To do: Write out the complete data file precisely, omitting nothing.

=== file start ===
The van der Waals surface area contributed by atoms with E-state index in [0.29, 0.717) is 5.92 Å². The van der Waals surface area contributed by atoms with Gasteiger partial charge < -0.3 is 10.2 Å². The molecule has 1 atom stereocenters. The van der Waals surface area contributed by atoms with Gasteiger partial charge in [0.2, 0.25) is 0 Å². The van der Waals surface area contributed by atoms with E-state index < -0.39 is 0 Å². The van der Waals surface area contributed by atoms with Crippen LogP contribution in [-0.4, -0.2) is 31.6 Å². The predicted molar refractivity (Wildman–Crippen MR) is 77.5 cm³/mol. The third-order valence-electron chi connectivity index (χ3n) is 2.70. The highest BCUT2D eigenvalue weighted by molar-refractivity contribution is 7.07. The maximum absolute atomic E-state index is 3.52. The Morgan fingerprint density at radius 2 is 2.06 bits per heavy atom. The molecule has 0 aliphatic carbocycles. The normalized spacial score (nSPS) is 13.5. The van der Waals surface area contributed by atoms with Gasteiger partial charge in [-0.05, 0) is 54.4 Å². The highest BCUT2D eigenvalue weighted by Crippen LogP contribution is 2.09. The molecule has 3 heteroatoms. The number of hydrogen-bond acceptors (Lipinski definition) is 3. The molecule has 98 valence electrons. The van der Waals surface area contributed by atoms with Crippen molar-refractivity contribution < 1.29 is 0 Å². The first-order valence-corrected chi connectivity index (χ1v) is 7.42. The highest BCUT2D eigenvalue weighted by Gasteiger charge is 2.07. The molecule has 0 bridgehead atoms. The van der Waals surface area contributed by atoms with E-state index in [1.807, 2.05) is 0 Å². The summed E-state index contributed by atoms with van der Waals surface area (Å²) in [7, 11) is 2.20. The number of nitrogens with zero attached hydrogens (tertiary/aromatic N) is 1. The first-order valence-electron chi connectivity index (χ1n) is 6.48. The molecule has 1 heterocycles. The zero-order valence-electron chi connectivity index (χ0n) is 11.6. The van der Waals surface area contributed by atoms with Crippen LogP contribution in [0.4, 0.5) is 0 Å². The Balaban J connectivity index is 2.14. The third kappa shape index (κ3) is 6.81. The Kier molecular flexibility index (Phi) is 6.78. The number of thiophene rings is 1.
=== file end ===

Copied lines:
The van der Waals surface area contributed by atoms with E-state index in [0.29, 0.717) is 5.92 Å². The van der Waals surface area contributed by atoms with Gasteiger partial charge < -0.3 is 10.2 Å². The molecule has 1 atom stereocenters. The van der Waals surface area contributed by atoms with Gasteiger partial charge in [0.2, 0.25) is 0 Å². The van der Waals surface area contributed by atoms with E-state index < -0.39 is 0 Å². The van der Waals surface area contributed by atoms with Crippen LogP contribution in [-0.4, -0.2) is 31.6 Å². The predicted molar refractivity (Wildman–Crippen MR) is 77.5 cm³/mol. The third-order valence-electron chi connectivity index (χ3n) is 2.70. The highest BCUT2D eigenvalue weighted by molar-refractivity contribution is 7.07. The maximum absolute atomic E-state index is 3.52. The Morgan fingerprint density at radius 2 is 2.06 bits per heavy atom. The molecule has 0 aliphatic carbocycles. The normalized spacial score (nSPS) is 13.5. The van der Waals surface area contributed by atoms with Gasteiger partial charge in [-0.05, 0) is 54.4 Å². The highest BCUT2D eigenvalue weighted by Crippen LogP contribution is 2.09. The molecule has 3 heteroatoms. The number of hydrogen-bond acceptors (Lipinski definition) is 3. The molecule has 98 valence electrons. The van der Waals surface area contributed by atoms with Crippen molar-refractivity contribution < 1.29 is 0 Å². The first-order valence-corrected chi connectivity index (χ1v) is 7.42. The highest BCUT2D eigenvalue weighted by Gasteiger charge is 2.07. The molecule has 0 bridgehead atoms. The van der Waals surface area contributed by atoms with E-state index in [1.807, 2.05) is 0 Å². The summed E-state index contributed by atoms with van der Waals surface area (Å²) in [7, 11) is 2.20. The number of nitrogens with zero attached hydrogens (tertiary/aromatic N) is 1. The first-order valence-electron chi connectivity index (χ1n) is 6.48. The molecule has 1 heterocycles. The zero-order valence-electron chi connectivity index (χ0n) is 11.6. The van der Waals surface area contributed by atoms with Crippen LogP contribution in [0.4, 0.5) is 0 Å². The Balaban J connectivity index is 2.14. The third kappa shape index (κ3) is 6.81. The Kier molecular flexibility index (Phi) is 6.78. The number of thiophene rings is 1.